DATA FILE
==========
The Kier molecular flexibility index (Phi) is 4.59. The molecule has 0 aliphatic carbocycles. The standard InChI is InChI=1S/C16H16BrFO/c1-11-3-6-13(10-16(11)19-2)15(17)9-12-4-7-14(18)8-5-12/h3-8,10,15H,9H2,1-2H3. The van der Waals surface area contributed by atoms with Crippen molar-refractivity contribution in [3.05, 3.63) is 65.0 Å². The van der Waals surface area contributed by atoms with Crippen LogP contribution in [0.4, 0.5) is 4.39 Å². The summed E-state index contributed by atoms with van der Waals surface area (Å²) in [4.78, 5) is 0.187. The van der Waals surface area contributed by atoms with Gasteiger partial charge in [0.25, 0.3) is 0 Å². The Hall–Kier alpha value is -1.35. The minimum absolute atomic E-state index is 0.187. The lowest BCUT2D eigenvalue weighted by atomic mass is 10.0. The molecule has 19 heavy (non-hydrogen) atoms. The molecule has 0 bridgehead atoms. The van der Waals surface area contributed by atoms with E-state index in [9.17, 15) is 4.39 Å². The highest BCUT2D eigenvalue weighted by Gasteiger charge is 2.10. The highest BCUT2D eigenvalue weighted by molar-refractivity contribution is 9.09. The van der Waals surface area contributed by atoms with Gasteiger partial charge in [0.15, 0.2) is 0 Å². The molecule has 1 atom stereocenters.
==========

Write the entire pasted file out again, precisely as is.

The Kier molecular flexibility index (Phi) is 4.59. The molecule has 0 aliphatic carbocycles. The standard InChI is InChI=1S/C16H16BrFO/c1-11-3-6-13(10-16(11)19-2)15(17)9-12-4-7-14(18)8-5-12/h3-8,10,15H,9H2,1-2H3. The van der Waals surface area contributed by atoms with Crippen molar-refractivity contribution in [3.05, 3.63) is 65.0 Å². The van der Waals surface area contributed by atoms with Crippen LogP contribution in [0.4, 0.5) is 4.39 Å². The summed E-state index contributed by atoms with van der Waals surface area (Å²) in [4.78, 5) is 0.187. The van der Waals surface area contributed by atoms with Gasteiger partial charge in [0.25, 0.3) is 0 Å². The Hall–Kier alpha value is -1.35. The minimum absolute atomic E-state index is 0.187. The lowest BCUT2D eigenvalue weighted by atomic mass is 10.0. The molecule has 19 heavy (non-hydrogen) atoms. The molecule has 0 bridgehead atoms. The van der Waals surface area contributed by atoms with E-state index in [9.17, 15) is 4.39 Å². The highest BCUT2D eigenvalue weighted by Gasteiger charge is 2.10. The highest BCUT2D eigenvalue weighted by molar-refractivity contribution is 9.09. The van der Waals surface area contributed by atoms with Gasteiger partial charge in [0.15, 0.2) is 0 Å². The molecule has 1 atom stereocenters.